Fire / Ice
The most important spell to come into Blue-based decks since Fact or Fiction. [Ah, but you aren’t playing Fact or Fiction, the erstwhile editor noticed. – Knut] The added bonus of killing 100% of the creatures in Red Deck Wins gives you the breathing room you can use to set up your superior creature base.
The basis of the deck that put Alex Borteh on the map. (Although he played Fish Opposition instead.) The catalyst that let Eugene Harvey become the United States National Champion. I’m pretty sure that an Opposition deck won Grand Prix: Memphis (at least I think it did.) [Yep, Mikey P won it all with this decklist. -Knut] This card was one of the more interesting releases from Urza’s Destiny, and people have tried to take advantage of it in just about every format that it is legal in (I’m not going say that statement is true in Type One, which is why I qualified it).
The lands are pretty self explanatory, so what I want to discuss here are the lands that I choose not to play.
The best card out of Mercadian Masques has no place in this deck. The thing about it is that it does not produce any color of mana in this mana intensive deck.
The vote is out on this guy. So many great non-basic lands that you can kill with this, but is the risk worth the rewards? If you get more then one of these in your opening hand, do you force yourself to take a mulligan?
I’ve tested this and I was not happy with the results. You want to play a turn 1 mana producer with the deck. The extra creature that this will give you is not worth the loss of tempo.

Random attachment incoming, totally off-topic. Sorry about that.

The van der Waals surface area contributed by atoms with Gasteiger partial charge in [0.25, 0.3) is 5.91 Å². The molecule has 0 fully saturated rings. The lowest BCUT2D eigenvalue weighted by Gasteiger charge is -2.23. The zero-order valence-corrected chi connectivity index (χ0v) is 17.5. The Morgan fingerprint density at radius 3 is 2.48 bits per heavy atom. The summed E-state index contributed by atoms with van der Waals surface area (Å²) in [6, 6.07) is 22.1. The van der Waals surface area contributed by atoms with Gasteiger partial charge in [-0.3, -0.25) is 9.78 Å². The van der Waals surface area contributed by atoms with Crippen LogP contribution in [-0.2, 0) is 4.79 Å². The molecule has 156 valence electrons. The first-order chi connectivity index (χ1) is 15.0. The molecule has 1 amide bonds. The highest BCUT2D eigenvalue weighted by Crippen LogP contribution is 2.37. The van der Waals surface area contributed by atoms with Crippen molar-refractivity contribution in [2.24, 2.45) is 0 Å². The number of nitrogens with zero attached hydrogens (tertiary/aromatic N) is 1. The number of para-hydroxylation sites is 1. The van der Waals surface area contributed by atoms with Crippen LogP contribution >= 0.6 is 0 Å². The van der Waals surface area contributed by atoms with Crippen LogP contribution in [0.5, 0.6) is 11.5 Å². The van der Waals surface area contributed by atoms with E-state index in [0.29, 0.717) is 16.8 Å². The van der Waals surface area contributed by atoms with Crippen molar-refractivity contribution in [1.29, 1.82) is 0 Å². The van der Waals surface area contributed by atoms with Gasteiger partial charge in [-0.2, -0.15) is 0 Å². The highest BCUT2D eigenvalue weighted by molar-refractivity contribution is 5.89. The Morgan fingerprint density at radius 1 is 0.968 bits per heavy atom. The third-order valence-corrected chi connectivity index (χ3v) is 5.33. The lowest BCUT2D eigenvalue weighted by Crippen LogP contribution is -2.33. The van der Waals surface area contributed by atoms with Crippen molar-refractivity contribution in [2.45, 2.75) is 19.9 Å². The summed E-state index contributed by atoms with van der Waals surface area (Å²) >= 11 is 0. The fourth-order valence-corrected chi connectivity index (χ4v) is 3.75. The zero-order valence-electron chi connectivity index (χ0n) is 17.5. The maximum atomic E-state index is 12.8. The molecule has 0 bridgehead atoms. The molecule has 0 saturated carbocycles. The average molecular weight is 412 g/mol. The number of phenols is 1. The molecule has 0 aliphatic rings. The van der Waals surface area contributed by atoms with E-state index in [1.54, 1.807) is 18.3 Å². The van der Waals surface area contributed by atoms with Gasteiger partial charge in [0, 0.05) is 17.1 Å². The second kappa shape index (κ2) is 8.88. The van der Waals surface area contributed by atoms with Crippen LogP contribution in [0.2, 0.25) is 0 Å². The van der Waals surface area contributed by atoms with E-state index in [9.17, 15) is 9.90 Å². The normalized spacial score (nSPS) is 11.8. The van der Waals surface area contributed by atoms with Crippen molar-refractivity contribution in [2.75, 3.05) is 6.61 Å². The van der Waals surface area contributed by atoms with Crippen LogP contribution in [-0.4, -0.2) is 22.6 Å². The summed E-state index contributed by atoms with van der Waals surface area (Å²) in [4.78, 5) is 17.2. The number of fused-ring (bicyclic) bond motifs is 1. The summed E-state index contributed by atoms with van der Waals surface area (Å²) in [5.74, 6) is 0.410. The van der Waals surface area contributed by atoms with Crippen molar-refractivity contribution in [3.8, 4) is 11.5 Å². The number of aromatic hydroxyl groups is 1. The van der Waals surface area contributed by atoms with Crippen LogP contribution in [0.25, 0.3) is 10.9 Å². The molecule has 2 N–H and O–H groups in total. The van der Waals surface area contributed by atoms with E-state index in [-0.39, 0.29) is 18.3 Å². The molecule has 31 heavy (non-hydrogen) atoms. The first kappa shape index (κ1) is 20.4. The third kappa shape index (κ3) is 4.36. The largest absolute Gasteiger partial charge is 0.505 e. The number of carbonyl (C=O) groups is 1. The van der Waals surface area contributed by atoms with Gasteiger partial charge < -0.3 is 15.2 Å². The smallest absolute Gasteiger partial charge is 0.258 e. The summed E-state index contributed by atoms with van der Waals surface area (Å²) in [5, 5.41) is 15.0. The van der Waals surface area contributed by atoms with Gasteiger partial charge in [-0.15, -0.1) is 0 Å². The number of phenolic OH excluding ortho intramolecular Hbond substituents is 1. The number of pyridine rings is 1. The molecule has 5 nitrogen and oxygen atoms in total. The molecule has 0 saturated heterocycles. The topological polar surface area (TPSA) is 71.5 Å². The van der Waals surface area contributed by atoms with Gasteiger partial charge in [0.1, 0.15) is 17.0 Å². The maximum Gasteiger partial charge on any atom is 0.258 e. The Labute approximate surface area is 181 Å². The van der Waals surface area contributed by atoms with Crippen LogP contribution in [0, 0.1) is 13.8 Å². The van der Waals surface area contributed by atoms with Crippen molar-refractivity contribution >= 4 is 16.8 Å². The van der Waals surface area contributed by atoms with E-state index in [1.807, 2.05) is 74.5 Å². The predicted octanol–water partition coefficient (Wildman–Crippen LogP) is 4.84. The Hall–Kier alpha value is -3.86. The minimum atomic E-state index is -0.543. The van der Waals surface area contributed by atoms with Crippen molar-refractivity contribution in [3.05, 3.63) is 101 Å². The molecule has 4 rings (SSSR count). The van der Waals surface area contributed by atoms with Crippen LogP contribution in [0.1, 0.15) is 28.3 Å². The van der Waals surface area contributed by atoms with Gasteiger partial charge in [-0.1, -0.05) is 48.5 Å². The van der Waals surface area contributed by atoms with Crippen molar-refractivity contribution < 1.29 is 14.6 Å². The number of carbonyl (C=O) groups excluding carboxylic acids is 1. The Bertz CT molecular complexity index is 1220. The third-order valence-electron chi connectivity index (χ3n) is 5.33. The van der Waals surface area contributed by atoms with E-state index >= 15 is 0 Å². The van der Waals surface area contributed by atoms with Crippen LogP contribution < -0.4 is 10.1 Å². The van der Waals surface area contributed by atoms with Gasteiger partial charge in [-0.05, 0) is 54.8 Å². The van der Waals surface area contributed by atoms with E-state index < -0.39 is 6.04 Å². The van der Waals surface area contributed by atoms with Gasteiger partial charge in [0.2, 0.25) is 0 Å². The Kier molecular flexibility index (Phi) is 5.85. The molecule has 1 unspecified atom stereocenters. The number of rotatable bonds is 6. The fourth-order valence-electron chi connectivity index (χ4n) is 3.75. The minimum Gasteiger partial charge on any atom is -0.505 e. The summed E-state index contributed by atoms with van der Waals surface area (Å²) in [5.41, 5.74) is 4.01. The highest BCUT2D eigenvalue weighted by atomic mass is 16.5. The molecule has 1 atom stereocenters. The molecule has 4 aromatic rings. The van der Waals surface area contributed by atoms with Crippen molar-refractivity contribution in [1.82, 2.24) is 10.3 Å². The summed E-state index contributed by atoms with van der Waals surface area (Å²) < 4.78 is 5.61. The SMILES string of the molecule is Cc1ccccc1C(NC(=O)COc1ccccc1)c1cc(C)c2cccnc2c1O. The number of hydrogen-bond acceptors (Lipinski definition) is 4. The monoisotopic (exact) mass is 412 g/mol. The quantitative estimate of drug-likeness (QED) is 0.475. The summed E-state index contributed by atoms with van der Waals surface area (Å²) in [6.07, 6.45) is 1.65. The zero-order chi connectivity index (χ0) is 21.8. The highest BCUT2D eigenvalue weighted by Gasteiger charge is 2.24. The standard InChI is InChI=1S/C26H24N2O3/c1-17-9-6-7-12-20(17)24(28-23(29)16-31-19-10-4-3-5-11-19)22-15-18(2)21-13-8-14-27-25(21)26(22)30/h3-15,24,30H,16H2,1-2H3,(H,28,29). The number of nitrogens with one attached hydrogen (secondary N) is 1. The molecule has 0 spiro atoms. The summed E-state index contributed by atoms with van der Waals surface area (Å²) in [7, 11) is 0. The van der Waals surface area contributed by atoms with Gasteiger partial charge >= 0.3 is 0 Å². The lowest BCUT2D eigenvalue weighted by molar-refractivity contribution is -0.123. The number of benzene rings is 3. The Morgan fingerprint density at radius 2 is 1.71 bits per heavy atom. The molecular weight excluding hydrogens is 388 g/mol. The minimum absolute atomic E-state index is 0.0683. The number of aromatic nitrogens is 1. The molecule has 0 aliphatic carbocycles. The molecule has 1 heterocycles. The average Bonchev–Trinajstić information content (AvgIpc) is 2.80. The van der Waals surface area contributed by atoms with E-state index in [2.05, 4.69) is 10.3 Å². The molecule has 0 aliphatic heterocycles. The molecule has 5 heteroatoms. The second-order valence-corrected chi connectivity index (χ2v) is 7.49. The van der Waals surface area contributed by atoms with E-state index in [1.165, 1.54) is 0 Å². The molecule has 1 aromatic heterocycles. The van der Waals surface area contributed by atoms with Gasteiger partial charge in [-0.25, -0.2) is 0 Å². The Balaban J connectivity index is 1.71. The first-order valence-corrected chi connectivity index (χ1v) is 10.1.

Actually I’m looking to include one of these cards into the main deck. I’m not certain where it is going to fit in at, but it is much better then Wasteland in the late game. Maybe this card would be better as a Wish target?
Also note this: You can take out the Red splash entirely, and put in Black instead. If you choose this route, you get to play with more fetchlands (Polluted Delta), discard (Duress and Cabal Therapy) and have two great sideboard Wish targets in Crypt Creeper and Bone Shredder. I’ve tested both versions and feel that, yes the Black splash is very good, but it is only good in a metagame that is full of Tog, control and combo decks.
The deck looks familiar to everyone who played in a Type 2 tournament in the past three years. Opposition decks were very popular in the format.